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Looking back on LGBT history month

This is a story from the FSF archive – the FSF and Supporters Direct merged to become the FSA in 2019 – so this page may contain hyperlinks that do not work and/or have missing files. Our archived pages are not maintained and will not be updated.

If you are seeking a document regarding training or the development of your supporters’ organisation, please visit the live training and resource section of our website. if you need further assistance email: [email protected]

February was LGBT history month, and Fans for Diversity were involved in a number of initiatives over the past few weeks, from the big to the small, showcasing the range of events and causes that we are able to support through the campaign. 

Fans for Diversity was key to bringing together the Professional Football Association (PFA) and supporters groups to discuss issues relating to LGBT fans in the game. It’s the first time that the PFA have engaged with supporters on the issues in this way, and the dialogue between the players’ union and fan groups is a big step forward in improving things both off and on the pitch. 

Speaking of on the pitch, Proud Cherries, the LGBT+ supporters group at Bournemouth, were central to the Premier League club’s Football v Homophobia day  thanks to support from the Fans for Diversity campaign, forming a guard of honour with rainbow flags as the players came out ahead of the club’s 2-2 draw Newcastle United on 26th February. 

We also held the official launch of our annual review at Parliament, with Chris Paouros of the Proud Lilywhites (Spurs LGBT group) appearing on the panel addressing MPs and government officials.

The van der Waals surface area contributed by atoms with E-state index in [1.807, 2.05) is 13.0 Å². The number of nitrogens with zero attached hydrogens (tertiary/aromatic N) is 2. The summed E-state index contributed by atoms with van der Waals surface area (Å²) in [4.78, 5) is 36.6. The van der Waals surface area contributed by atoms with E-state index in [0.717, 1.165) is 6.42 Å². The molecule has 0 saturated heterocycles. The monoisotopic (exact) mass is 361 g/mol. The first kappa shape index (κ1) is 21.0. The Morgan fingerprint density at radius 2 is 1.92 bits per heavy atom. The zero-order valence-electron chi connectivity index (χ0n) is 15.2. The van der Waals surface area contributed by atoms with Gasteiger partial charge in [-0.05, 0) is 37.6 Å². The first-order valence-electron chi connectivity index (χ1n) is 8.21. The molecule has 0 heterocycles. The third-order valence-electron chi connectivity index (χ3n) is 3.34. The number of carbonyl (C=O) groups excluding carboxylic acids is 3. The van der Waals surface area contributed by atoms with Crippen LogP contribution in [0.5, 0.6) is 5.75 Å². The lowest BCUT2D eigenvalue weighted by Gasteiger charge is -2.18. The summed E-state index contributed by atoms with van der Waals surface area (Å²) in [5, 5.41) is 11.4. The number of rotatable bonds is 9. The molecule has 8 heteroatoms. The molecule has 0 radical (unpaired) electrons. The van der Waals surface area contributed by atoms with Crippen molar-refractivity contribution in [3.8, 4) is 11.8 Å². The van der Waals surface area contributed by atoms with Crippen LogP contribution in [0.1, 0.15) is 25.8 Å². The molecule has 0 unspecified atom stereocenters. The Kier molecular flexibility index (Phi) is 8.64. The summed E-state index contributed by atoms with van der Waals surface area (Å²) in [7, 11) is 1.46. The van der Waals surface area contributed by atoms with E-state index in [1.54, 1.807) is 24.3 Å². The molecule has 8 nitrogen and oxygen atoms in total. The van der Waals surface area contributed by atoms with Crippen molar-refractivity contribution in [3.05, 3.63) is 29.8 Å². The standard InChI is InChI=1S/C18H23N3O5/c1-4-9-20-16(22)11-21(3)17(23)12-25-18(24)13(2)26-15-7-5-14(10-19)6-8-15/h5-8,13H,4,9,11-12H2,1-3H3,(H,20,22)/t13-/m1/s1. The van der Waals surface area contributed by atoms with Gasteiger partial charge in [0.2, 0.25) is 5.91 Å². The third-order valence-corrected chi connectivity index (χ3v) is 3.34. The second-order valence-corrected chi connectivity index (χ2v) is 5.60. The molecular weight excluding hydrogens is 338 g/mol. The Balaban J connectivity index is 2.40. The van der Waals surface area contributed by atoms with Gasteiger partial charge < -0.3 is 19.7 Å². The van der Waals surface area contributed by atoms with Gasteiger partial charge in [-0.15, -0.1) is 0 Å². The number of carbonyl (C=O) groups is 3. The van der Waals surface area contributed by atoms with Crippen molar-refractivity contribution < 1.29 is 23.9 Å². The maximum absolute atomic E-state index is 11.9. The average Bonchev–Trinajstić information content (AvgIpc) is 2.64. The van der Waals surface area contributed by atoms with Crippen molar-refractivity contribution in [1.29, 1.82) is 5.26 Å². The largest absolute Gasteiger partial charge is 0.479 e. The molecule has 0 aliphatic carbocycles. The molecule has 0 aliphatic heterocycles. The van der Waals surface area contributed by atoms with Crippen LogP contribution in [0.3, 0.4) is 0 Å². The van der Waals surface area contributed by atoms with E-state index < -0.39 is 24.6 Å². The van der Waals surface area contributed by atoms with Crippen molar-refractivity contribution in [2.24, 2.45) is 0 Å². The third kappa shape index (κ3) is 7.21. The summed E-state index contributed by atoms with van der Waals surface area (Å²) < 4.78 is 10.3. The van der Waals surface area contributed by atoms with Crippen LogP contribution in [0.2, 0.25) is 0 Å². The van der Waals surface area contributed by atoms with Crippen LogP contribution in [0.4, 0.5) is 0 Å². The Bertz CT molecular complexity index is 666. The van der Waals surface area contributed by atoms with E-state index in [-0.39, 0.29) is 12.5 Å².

It hasn’t all been about highlighting LGBT issues of late, though. Fans for Diversity brought together two sides in Wrexham who champion the cause of diversity in different ways. Wrexham Inclusion FC started as a team to offer people with either physical or mental disabilities a chance to play football. They have now grown to include those who’ve fallen foul of the criminal justice system, substance abuse and homelessness. They took on Bellvue FC – the Wrexham league’s first registered multi-ethnic specific team, who have worked wonders in bringing different ethnicities together through the power of football. 

The day consisted of the friendly match, before both clubs had a pre-match meal, with both teams attending Wrexham AFC against Aldershot Town at the Racecourse Ground, where both clubs were presented at half time to the crowd with a trophy presentation.  

As for upcoming events, we are holding panel discussions at a range of EFL and Premier League clubs over the coming months, following on from our successful event at Brighton back in October. Thursday 8th March sees Port Vale fans coming together to discuss diversity issues mixed in with a fair bit of football chat with current first team boss Neil Aspin and football director John Rudge, while on 22nd March we’re on the road to Crystal Palace and on 19th April we’ll be at Bristol Rovers. 

These events typically feature ex-pros and current players, as well as people from the football industry, and are an interesting way to get involved more with the diversity issues at your club. Our event at Brighton included ex-England women’s boss Hope Powell and Liam Rosenior, while at Palace we’ll be hearing from current first team player Damien Delaney, ex-pro Paul Mortimer and comedian and anti-racist campaigner Kevin Day. 

If you’d like help with anything from hosting a major event to some bespoke t-shirts and banners to help support the campaign, such as those we sent out this month to Proud Baggies at West Bromich Albion or Woodford Town in the Essex Senior League,  get in touch. The Fans for Diversity campaign has resources for fan groups up and down the country, regardless of your level – speak with Anwar Uddin via email or Twitter

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